The Jerusalem Post reported the bill passed on Wednesday by a 59-52 vote.
Media reports indicate the bill allows lesbian couples to use surrogates, but it does not include men who are in same-sex relationships. A Wider Bridge, a U.S.-based organization that says it is “dedicating to supporting LGBTQ communities in Israel,” on Thursday said gay couples and single men could face up to three years in prison if they try to use a surrogate in Israel.
Hundreds of LGBTI activists marched through the streets of Tel Aviv on Thursday to protest the bill’s passage. Businesses have also said their employees can participate in a strike against the measure that is scheduled to take place on Sunday.
The Aguda, the Israeli National LGBT Task Force, is supporting the strike.
“The LGBTQ community in Israel is calling you to join our protest,” it wrote on its Facebook page. “In Israel today, lesbian women cannot register their children to (sic) school, transgenders are stabbed on the streets. LGBTQ teens are running into homophobia every day in schools.”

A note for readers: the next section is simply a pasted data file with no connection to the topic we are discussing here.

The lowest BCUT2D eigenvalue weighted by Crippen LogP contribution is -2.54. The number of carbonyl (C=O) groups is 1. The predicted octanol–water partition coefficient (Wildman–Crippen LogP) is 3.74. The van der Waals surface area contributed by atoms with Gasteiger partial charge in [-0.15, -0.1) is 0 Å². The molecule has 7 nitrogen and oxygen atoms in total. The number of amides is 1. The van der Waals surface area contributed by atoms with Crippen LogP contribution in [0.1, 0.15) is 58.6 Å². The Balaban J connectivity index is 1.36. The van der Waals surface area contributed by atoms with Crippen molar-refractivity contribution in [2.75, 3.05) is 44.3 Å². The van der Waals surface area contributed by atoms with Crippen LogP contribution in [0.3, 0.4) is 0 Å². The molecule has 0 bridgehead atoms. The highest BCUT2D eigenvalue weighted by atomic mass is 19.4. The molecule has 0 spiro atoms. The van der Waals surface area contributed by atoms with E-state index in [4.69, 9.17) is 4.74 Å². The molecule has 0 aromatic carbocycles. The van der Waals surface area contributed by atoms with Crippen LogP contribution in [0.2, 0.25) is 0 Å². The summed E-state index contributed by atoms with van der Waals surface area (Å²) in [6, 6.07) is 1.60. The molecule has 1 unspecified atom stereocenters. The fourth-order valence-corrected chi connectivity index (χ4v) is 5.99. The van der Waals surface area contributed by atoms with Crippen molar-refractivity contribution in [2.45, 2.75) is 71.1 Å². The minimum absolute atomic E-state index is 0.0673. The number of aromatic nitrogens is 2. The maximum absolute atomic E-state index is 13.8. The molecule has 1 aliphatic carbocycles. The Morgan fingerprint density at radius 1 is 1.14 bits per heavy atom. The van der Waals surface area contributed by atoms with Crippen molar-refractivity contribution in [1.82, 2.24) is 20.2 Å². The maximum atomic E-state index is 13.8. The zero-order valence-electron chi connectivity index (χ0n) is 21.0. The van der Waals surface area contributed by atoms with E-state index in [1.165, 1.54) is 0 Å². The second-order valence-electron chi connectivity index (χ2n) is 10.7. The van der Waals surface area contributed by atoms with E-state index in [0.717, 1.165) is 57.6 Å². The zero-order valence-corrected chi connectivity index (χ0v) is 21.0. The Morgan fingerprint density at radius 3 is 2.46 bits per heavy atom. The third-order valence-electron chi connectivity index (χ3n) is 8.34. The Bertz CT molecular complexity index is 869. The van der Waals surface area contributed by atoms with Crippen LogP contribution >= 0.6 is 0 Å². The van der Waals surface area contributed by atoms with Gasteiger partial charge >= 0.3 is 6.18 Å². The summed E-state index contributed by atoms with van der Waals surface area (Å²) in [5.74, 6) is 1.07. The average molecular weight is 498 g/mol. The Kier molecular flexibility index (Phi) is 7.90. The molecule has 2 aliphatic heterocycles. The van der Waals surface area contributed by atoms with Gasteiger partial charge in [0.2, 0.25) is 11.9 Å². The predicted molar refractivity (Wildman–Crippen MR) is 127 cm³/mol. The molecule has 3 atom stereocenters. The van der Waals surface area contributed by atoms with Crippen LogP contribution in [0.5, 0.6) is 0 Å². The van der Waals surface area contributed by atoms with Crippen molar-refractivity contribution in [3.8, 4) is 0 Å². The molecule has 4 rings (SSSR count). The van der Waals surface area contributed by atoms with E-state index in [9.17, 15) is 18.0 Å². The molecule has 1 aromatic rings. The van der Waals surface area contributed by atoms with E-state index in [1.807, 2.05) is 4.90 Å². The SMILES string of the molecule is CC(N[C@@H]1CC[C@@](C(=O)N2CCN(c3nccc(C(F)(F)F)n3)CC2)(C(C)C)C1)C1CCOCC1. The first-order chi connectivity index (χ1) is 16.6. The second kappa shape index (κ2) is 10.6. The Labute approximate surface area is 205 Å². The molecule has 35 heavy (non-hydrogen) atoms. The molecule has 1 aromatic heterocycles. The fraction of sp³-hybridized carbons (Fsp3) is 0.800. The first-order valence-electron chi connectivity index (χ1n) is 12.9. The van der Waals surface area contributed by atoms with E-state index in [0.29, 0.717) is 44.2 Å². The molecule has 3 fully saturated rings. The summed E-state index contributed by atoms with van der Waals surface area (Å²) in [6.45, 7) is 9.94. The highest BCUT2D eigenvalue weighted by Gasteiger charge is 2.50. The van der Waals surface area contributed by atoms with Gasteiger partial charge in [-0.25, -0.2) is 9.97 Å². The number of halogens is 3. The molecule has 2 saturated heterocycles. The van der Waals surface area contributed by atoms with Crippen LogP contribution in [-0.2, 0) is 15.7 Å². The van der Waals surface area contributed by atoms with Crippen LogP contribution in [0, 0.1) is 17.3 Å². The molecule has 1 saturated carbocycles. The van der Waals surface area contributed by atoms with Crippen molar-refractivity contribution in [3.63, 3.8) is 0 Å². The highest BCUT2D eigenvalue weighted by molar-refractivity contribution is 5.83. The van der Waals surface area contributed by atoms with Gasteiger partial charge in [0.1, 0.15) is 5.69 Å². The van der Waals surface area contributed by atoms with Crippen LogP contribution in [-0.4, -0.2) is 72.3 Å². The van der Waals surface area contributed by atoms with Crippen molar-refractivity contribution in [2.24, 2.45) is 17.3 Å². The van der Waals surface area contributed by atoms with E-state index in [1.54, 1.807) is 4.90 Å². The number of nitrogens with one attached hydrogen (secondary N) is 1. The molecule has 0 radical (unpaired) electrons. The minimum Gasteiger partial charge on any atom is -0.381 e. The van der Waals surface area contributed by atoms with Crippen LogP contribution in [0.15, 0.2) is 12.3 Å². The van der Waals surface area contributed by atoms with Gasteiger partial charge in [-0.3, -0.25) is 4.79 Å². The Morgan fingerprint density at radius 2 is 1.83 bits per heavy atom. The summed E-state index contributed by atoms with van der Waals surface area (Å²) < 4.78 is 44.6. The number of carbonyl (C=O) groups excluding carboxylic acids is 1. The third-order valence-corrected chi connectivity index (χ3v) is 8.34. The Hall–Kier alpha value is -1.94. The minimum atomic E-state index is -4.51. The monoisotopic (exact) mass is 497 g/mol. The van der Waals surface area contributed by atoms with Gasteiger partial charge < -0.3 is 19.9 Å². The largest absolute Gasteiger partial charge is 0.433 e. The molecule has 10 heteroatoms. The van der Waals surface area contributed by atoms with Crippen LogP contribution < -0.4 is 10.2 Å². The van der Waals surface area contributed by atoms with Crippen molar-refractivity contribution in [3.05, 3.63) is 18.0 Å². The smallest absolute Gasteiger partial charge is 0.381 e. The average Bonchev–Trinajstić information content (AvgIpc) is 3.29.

“The Knesset…has recently passed laws that threaten equality and basic human rights,” it adds. “We cannot sit quietly anymore and continue living life like this.”
A Wider Bridge Executive Director Tyler Gregory in his group’s statement described the bill’s passage as a “worrisome development.”
“LGBTQ people in Israel face mounting odds, something made clearer after the Knesset’s passage of the discriminatory legislation last night, despite fierce opposition from Israel’s LGBTQ communities and allies, and words of support from the prime minister,” he said. “The ability of the ultra-orthodox parties within the government to force a vote on anti-gay legislation is yet another instance of the Israeli government highlighting its support of LGBTQ rights abroad while harming LGBTQ people at home by prioritizing coalition politics over people’s lives.”